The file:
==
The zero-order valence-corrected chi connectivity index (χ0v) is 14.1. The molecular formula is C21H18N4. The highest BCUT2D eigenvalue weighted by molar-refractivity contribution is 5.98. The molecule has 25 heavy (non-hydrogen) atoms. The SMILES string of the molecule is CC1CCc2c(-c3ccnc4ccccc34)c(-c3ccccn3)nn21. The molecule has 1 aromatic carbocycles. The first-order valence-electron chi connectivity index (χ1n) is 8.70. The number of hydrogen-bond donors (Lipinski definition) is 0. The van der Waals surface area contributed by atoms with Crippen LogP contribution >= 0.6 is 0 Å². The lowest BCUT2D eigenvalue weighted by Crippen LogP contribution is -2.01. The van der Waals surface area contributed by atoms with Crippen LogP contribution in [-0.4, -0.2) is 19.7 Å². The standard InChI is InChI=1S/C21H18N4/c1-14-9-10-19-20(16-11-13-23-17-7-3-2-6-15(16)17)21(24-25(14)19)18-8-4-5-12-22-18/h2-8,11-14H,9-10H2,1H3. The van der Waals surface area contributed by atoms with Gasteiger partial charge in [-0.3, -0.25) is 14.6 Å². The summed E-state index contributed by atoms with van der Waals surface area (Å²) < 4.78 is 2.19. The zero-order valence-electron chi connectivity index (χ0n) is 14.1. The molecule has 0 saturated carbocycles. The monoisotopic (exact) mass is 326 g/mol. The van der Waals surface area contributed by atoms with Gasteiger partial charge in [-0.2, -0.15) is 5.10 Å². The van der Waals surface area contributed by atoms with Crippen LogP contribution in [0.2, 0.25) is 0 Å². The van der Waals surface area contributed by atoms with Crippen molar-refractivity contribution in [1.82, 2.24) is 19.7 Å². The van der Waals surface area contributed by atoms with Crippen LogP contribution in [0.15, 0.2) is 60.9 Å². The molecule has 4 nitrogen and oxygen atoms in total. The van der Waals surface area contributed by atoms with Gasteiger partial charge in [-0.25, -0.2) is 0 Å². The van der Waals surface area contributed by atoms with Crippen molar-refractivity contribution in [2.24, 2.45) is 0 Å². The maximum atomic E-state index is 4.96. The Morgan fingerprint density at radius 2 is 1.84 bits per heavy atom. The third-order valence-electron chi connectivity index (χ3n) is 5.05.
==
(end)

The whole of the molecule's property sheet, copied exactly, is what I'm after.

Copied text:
The zero-order valence-corrected chi connectivity index (χ0v) is 14.1. The molecular formula is C21H18N4. The highest BCUT2D eigenvalue weighted by molar-refractivity contribution is 5.98. The molecule has 25 heavy (non-hydrogen) atoms. The SMILES string of the molecule is CC1CCc2c(-c3ccnc4ccccc34)c(-c3ccccn3)nn21. The molecule has 1 aromatic carbocycles. The first-order valence-electron chi connectivity index (χ1n) is 8.70. The number of hydrogen-bond donors (Lipinski definition) is 0. The van der Waals surface area contributed by atoms with Crippen LogP contribution >= 0.6 is 0 Å². The lowest BCUT2D eigenvalue weighted by Crippen LogP contribution is -2.01. The van der Waals surface area contributed by atoms with Crippen LogP contribution in [-0.4, -0.2) is 19.7 Å². The standard InChI is InChI=1S/C21H18N4/c1-14-9-10-19-20(16-11-13-23-17-7-3-2-6-15(16)17)21(24-25(14)19)18-8-4-5-12-22-18/h2-8,11-14H,9-10H2,1H3. The van der Waals surface area contributed by atoms with Gasteiger partial charge in [-0.3, -0.25) is 14.6 Å². The summed E-state index contributed by atoms with van der Waals surface area (Å²) < 4.78 is 2.19. The zero-order valence-electron chi connectivity index (χ0n) is 14.1. The molecule has 0 saturated carbocycles. The monoisotopic (exact) mass is 326 g/mol. The van der Waals surface area contributed by atoms with Gasteiger partial charge in [-0.2, -0.15) is 5.10 Å². The van der Waals surface area contributed by atoms with Crippen LogP contribution in [0.2, 0.25) is 0 Å². The van der Waals surface area contributed by atoms with Crippen molar-refractivity contribution in [1.82, 2.24) is 19.7 Å². The van der Waals surface area contributed by atoms with Crippen LogP contribution in [0.15, 0.2) is 60.9 Å². The molecule has 4 nitrogen and oxygen atoms in total. The van der Waals surface area contributed by atoms with Gasteiger partial charge in [-0.25, -0.2) is 0 Å². The van der Waals surface area contributed by atoms with Crippen molar-refractivity contribution in [2.24, 2.45) is 0 Å². The maximum atomic E-state index is 4.96. The Morgan fingerprint density at radius 2 is 1.84 bits per heavy atom. The third-order valence-electron chi connectivity index (χ3n) is 5.05.